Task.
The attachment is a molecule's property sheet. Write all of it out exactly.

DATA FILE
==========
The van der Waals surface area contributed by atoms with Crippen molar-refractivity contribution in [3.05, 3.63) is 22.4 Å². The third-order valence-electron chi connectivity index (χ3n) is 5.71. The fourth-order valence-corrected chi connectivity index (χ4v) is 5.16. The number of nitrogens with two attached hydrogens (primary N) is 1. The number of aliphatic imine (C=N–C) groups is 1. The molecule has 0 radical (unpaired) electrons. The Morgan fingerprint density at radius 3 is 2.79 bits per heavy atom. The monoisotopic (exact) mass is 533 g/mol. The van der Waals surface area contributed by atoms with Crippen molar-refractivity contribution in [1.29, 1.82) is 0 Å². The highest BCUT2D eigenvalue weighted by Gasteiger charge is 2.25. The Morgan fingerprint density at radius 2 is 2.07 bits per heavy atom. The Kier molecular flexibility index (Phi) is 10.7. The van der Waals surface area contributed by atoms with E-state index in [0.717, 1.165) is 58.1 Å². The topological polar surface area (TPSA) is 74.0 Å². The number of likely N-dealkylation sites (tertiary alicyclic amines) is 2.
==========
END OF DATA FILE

The van der Waals surface area contributed by atoms with Crippen molar-refractivity contribution in [3.05, 3.63) is 22.4 Å². The third-order valence-electron chi connectivity index (χ3n) is 5.71. The fourth-order valence-corrected chi connectivity index (χ4v) is 5.16. The number of nitrogens with two attached hydrogens (primary N) is 1. The number of aliphatic imine (C=N–C) groups is 1. The molecule has 0 radical (unpaired) electrons. The Morgan fingerprint density at radius 3 is 2.79 bits per heavy atom. The monoisotopic (exact) mass is 533 g/mol. The van der Waals surface area contributed by atoms with Crippen molar-refractivity contribution in [1.29, 1.82) is 0 Å². The highest BCUT2D eigenvalue weighted by Gasteiger charge is 2.25. The Morgan fingerprint density at radius 2 is 2.07 bits per heavy atom. The Kier molecular flexibility index (Phi) is 10.7. The van der Waals surface area contributed by atoms with E-state index in [0.717, 1.165) is 58.1 Å². The topological polar surface area (TPSA) is 74.0 Å². The number of likely N-dealkylation sites (tertiary alicyclic amines) is 2.